Ever wondered how to grow bluebonnets, collect rainwater or create a garden that attracts wildlife? The articles listed below contain a wealth of information that will help you transform your yard into a Native Plant landscape.
You can make your garden more attractive to birds, insects and small mammals in a variety of ways. Minor changes such as mowing less frequently can increase the number of non-human visitors to your yard, no matter its size.
A wildlife garden should provide for basic animal needs such as food, shelter and water. Diversity is the key to creating an optimum habitat. A diverse habitat attracts a wider variety of species, offers more choices for forage and shelter and ensures a constant food supply. Ideally, a garden should offer a mixture of meadow, woods and wet areas, but you can create hiding places and feeding areas without drastically changing your yard's character.
Your yard will attract different types of animals as the seasons change. Migratory species have different foraging needs than residential, non-migratory species. Larval stages of insects (such as caterpillars) often feed on completely different plants, or parts of plants, from what the adults prefer.
Watch birds and butterflies in the wild or on untended land to discover their food preferences. Select plants that maximize flowering and fruiting. Nectar-rich wildflowers are more nutritious for wildlife than showy cultivars, which often are sterile. Color attracts hummingbirds and butterflies. Hummingbirds prefer bright red and orange flowers, while butterflies seem to select yellow, purple, blue, pink, and occasionally red flowers. Members of the composite family, such as goldenrods, sunflowers and thistles are good nectar sources for butterflies, and later form seedheads that attract goldfinches and other songbirds.
Be sure to include trees and shrubs with berries to provide winter forage for birds and small mammals. Vines and grasses provide food and nesting materials. Other provisions you can offer residential or transient wildlife include pollen, fungi and sap from native plants or compost.
Try to create a layered effect when planning shelter for wildlife. Wooded areas should include overlapping canopies of trees, shrubs and forbs. The edges of woods are usually rich with wildlife because the cover protects them from predators and the elements.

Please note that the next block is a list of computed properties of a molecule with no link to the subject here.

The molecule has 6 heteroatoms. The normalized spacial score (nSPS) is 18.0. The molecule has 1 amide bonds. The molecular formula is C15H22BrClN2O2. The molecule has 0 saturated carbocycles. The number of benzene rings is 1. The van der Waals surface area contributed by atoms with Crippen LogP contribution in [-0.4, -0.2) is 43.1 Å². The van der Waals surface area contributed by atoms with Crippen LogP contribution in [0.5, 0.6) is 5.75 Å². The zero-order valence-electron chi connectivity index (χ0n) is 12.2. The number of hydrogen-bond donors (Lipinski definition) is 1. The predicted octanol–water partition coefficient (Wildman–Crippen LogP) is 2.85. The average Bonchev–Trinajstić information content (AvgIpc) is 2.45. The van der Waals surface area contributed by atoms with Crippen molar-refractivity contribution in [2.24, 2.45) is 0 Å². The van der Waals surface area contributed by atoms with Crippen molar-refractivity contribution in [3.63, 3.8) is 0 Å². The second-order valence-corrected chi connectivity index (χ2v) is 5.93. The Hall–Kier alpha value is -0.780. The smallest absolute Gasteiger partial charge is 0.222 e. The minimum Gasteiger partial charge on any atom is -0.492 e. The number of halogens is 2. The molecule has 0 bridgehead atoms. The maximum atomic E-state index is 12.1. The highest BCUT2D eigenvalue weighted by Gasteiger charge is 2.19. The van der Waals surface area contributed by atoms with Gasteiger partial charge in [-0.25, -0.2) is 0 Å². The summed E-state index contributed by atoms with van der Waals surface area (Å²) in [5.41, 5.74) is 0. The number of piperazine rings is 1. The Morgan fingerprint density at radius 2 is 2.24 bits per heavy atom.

When designing shelter areas, shrubs may be more important than trees because they grow faster and provide nesting sites for many different species. To provide maximum cover, curb your pruning impulses! Though dense shrubbery, tangled vines and dead-standing trees may contradict your image of an orderly yard, they create ideal nesting and forage sites.
Even in a small yard, a single tree or a few vines can provide shelter for nesting wrens or blackbirds, as well as cover for snails and butterflies. Don't overlook what's underfoot - brush piles, hollow logs, and compost piles offer a host of microhabitats for many organisms.
A significant portion of wildlife activity centers around water. A water source such as a small pond provides a home for amphibians and aquatic insects, a bathtub for birds and drinking water for all kinds of creatures. Many insects have aquatic larval stages, so they need to be near water. Migrating wildlife need convenient water sources along their seasonal routes. On the smallest scale, even a birdbath is a valuable addition to your garden or yard.
Once you allow wildlife into your garden, you must allow nature a bit of freedom in ruling it. As Chris Baines, an innovative British landscaper, notes, the secret of a successful wildlife garden depends on understanding the way in which your various gardening activities will distort the balance. Try to minimize disturbance. Refrain from using herbicides, pesticides, or fungicides, which adversely affect the delicately balanced interactions between organisms and their environment. Allowing your garden more autonomy will leave you plenty of time to observe, enjoy and learn from your creation.